It is being shown at the ONLY U.S. venue. Miss it in Salem, and you will be traveling to another country if you want to see it. PEM's curator of Maritime Art and History, Dan Finamore, happened to be in the right place at the right time when plans were afoot for this exhibit. We, in Salem, and those of you who visit us in Salem, are the beneficiaries of that happenstance.
It is an exhibit of very large scale -- the last time an exhibit at PEM was this large was in 2008. So plan your visit accordingly.
It is the first time a major show of Turner's work has focused on the sea. This is a subject most beloved by residents of the Boston and North Shore area, and when you see it, you will know why.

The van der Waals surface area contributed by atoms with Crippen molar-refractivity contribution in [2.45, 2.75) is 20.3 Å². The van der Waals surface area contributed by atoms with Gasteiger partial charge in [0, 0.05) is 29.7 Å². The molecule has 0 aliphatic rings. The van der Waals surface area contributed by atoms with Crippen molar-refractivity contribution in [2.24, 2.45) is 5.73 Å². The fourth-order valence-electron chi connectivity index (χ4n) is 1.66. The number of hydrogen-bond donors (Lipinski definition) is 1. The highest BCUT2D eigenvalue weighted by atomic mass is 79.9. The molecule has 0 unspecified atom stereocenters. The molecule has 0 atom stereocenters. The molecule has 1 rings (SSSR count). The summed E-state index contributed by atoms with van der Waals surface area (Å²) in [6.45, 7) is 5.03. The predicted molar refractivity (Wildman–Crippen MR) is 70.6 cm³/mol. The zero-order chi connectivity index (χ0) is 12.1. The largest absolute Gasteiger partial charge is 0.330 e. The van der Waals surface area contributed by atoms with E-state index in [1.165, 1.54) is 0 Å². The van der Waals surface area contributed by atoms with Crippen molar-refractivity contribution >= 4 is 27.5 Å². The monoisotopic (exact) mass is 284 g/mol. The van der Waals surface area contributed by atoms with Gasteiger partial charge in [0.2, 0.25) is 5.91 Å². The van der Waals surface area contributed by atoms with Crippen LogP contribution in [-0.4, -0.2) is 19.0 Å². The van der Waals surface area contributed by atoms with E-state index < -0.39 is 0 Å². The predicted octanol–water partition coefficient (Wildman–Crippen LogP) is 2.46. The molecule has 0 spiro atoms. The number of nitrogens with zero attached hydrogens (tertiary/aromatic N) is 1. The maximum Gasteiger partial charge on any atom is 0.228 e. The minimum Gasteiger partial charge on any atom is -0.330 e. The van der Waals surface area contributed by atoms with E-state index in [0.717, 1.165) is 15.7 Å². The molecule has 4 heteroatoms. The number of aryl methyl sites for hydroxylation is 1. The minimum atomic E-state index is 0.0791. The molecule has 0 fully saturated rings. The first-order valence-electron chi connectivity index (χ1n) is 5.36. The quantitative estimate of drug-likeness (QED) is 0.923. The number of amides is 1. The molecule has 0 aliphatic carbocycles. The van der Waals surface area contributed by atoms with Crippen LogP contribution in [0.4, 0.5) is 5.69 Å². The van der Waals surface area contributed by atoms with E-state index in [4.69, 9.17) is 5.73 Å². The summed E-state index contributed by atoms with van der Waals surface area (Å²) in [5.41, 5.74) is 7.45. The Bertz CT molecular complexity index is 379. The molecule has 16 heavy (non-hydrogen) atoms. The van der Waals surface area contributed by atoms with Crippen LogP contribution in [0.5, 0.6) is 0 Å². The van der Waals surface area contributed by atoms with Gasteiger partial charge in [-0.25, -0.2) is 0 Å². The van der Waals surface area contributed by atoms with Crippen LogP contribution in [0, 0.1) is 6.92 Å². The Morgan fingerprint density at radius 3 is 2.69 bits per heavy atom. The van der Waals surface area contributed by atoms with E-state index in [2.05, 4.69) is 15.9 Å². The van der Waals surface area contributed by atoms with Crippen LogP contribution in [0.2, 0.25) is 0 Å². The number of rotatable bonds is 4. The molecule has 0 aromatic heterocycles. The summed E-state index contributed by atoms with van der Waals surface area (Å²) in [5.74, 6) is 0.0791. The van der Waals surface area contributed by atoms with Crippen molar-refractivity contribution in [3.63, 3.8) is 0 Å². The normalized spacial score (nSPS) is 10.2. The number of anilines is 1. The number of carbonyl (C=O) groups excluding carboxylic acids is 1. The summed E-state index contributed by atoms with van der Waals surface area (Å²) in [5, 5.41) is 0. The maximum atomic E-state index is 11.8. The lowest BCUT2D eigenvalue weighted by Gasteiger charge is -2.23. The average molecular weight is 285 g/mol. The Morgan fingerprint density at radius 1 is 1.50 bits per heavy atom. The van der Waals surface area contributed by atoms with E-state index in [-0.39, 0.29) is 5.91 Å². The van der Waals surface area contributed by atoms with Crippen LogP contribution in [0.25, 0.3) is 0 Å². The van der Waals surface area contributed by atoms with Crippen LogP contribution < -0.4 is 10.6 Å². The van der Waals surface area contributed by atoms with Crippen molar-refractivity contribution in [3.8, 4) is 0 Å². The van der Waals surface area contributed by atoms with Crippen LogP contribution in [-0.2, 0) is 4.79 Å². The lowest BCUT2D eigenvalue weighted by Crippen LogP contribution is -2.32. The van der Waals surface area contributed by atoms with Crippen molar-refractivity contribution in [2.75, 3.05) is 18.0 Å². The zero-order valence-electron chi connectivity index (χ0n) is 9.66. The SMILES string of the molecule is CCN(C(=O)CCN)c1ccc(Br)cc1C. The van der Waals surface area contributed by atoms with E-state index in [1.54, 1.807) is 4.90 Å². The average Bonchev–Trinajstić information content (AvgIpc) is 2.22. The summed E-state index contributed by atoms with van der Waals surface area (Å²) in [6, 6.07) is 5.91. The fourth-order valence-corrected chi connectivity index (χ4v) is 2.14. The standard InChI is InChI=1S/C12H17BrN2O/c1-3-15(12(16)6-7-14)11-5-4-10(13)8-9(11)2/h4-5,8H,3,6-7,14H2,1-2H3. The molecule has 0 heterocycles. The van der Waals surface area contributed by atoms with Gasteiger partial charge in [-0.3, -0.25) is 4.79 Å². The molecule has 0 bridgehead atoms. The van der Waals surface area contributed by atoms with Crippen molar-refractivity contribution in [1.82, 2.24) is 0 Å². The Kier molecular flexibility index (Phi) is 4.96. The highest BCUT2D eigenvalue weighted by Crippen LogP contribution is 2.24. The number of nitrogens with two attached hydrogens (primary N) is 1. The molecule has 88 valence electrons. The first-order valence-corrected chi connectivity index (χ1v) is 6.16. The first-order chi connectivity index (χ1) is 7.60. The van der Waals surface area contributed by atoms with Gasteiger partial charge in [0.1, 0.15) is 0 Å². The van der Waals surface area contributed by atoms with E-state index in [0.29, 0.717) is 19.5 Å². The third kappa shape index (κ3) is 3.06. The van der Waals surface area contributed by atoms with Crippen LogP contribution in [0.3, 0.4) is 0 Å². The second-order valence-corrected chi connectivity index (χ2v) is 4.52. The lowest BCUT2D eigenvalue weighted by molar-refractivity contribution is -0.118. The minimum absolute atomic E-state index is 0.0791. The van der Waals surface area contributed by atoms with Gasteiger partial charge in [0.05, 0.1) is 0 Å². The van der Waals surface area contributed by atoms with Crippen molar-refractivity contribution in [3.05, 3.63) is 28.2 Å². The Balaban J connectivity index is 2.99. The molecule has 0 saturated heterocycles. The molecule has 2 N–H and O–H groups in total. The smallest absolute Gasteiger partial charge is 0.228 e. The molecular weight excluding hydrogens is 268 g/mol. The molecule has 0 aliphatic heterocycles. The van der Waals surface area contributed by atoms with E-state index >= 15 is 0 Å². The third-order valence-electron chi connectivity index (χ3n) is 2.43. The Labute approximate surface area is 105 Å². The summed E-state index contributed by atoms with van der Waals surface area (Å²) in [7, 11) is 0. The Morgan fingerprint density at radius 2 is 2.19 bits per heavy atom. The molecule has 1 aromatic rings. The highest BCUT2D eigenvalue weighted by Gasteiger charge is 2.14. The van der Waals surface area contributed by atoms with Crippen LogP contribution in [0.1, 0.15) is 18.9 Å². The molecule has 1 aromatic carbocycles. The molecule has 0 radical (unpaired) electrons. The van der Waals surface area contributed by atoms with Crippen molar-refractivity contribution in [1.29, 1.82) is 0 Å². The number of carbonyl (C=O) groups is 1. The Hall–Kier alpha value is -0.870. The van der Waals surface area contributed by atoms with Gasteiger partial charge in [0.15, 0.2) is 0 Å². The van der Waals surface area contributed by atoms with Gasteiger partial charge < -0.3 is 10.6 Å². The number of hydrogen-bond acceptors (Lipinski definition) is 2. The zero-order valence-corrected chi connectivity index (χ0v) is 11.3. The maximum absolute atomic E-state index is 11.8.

It is filled with Turner's big personality, and enhanced by pieces from artists whose work he was inspired by, and those who were inspired by Turner. This is a show both filled with Turner's art, but also with his style.
Here are some snaps of some of the pieces:
Provided by PEM:
|Joseph Mallord William Turner, Fishermen at Sea (exhibited 1796) @ Tate, London 2014, Purchased 1972.|
|John Constable, Rainstorm over the Sea (c. 1824 - 1825) Photo @ Royal Academy of Arts, London; Photographer John Hammond.|
|J. M. W. Turner, Staffa, Fingal's Cave (1831 - 1832). Yale Center for British Art, Paul Mellon Collection|
|J. M. W. Turner, Venice: The Dogana and San Giorgio Maggiore (1834). National Gallery of Art, Washington, D.C. Widener Collection|
|Daniel Finamore, PEM's Russell W. Knight Curator of Maritime Art and History, gave us our tour, and he was terrific.|
I hope to see you here, or there.